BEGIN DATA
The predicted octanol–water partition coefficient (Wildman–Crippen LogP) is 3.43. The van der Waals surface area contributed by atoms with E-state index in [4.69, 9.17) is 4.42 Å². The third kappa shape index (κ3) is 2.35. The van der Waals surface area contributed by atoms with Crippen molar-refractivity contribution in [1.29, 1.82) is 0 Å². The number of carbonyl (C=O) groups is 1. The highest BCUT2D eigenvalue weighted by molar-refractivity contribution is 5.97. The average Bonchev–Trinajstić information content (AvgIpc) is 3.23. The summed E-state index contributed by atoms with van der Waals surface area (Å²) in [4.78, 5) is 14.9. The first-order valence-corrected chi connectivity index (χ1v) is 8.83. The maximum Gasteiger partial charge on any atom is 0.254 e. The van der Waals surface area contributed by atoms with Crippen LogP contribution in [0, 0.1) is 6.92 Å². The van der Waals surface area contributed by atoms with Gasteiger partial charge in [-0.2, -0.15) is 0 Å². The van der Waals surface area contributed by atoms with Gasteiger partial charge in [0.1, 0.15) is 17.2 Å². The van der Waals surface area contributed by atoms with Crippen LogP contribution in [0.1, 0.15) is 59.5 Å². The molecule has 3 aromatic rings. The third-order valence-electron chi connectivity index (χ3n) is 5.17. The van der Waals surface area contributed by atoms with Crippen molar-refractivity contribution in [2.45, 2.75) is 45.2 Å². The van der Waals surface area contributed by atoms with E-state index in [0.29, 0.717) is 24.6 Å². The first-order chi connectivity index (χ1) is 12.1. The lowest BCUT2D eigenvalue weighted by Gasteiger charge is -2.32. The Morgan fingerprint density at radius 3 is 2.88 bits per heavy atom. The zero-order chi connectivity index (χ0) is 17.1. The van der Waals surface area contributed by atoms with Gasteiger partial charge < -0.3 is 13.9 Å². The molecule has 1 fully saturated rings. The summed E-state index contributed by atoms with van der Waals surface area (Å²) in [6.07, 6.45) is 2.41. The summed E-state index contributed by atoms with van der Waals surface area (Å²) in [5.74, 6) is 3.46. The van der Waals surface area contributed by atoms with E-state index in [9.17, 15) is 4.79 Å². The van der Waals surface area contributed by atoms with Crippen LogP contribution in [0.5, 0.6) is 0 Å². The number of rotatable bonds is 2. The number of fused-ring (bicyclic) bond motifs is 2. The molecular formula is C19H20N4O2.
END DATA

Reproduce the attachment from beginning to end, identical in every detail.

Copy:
The predicted octanol–water partition coefficient (Wildman–Crippen LogP) is 3.43. The van der Waals surface area contributed by atoms with E-state index in [4.69, 9.17) is 4.42 Å². The third kappa shape index (κ3) is 2.35. The van der Waals surface area contributed by atoms with Crippen molar-refractivity contribution in [1.29, 1.82) is 0 Å². The number of carbonyl (C=O) groups is 1. The highest BCUT2D eigenvalue weighted by molar-refractivity contribution is 5.97. The average Bonchev–Trinajstić information content (AvgIpc) is 3.23. The summed E-state index contributed by atoms with van der Waals surface area (Å²) in [4.78, 5) is 14.9. The first-order valence-corrected chi connectivity index (χ1v) is 8.83. The maximum Gasteiger partial charge on any atom is 0.254 e. The van der Waals surface area contributed by atoms with Crippen LogP contribution in [0, 0.1) is 6.92 Å². The van der Waals surface area contributed by atoms with Gasteiger partial charge in [-0.2, -0.15) is 0 Å². The van der Waals surface area contributed by atoms with Gasteiger partial charge in [0.1, 0.15) is 17.2 Å². The van der Waals surface area contributed by atoms with Crippen LogP contribution in [0.1, 0.15) is 59.5 Å². The molecule has 3 aromatic rings. The third-order valence-electron chi connectivity index (χ3n) is 5.17. The van der Waals surface area contributed by atoms with Crippen molar-refractivity contribution in [2.45, 2.75) is 45.2 Å². The van der Waals surface area contributed by atoms with E-state index in [0.29, 0.717) is 24.6 Å². The first-order chi connectivity index (χ1) is 12.1. The lowest BCUT2D eigenvalue weighted by Gasteiger charge is -2.32. The Morgan fingerprint density at radius 3 is 2.88 bits per heavy atom. The zero-order chi connectivity index (χ0) is 17.1. The van der Waals surface area contributed by atoms with Gasteiger partial charge < -0.3 is 13.9 Å². The molecule has 1 fully saturated rings. The summed E-state index contributed by atoms with van der Waals surface area (Å²) in [6.07, 6.45) is 2.41. The summed E-state index contributed by atoms with van der Waals surface area (Å²) in [5.74, 6) is 3.46. The van der Waals surface area contributed by atoms with E-state index in [9.17, 15) is 4.79 Å². The van der Waals surface area contributed by atoms with Crippen LogP contribution in [0.5, 0.6) is 0 Å². The number of rotatable bonds is 2. The number of fused-ring (bicyclic) bond motifs is 2. The molecular formula is C19H20N4O2.